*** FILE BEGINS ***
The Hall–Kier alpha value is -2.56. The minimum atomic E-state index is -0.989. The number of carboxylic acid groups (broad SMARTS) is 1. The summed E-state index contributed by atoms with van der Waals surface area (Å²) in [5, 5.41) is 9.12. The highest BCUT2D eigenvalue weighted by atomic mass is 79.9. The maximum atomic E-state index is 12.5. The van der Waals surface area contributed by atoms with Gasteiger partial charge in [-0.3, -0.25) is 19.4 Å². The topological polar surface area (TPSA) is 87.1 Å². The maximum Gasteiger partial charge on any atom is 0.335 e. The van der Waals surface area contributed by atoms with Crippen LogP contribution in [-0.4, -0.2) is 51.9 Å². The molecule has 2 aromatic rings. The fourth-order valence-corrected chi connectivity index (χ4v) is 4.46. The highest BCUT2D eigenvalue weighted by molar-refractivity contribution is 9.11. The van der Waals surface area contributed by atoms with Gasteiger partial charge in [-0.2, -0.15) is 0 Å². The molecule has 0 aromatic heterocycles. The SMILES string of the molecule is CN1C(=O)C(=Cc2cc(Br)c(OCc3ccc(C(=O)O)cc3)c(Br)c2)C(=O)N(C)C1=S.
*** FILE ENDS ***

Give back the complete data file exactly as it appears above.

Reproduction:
The Hall–Kier alpha value is -2.56. The minimum atomic E-state index is -0.989. The number of carboxylic acid groups (broad SMARTS) is 1. The summed E-state index contributed by atoms with van der Waals surface area (Å²) in [5, 5.41) is 9.12. The highest BCUT2D eigenvalue weighted by atomic mass is 79.9. The maximum atomic E-state index is 12.5. The van der Waals surface area contributed by atoms with Gasteiger partial charge in [-0.3, -0.25) is 19.4 Å². The topological polar surface area (TPSA) is 87.1 Å². The maximum Gasteiger partial charge on any atom is 0.335 e. The van der Waals surface area contributed by atoms with Crippen LogP contribution in [-0.4, -0.2) is 51.9 Å². The molecule has 2 aromatic rings. The fourth-order valence-corrected chi connectivity index (χ4v) is 4.46. The highest BCUT2D eigenvalue weighted by molar-refractivity contribution is 9.11. The van der Waals surface area contributed by atoms with Gasteiger partial charge in [-0.2, -0.15) is 0 Å². The molecule has 0 aromatic heterocycles. The SMILES string of the molecule is CN1C(=O)C(=Cc2cc(Br)c(OCc3ccc(C(=O)O)cc3)c(Br)c2)C(=O)N(C)C1=S.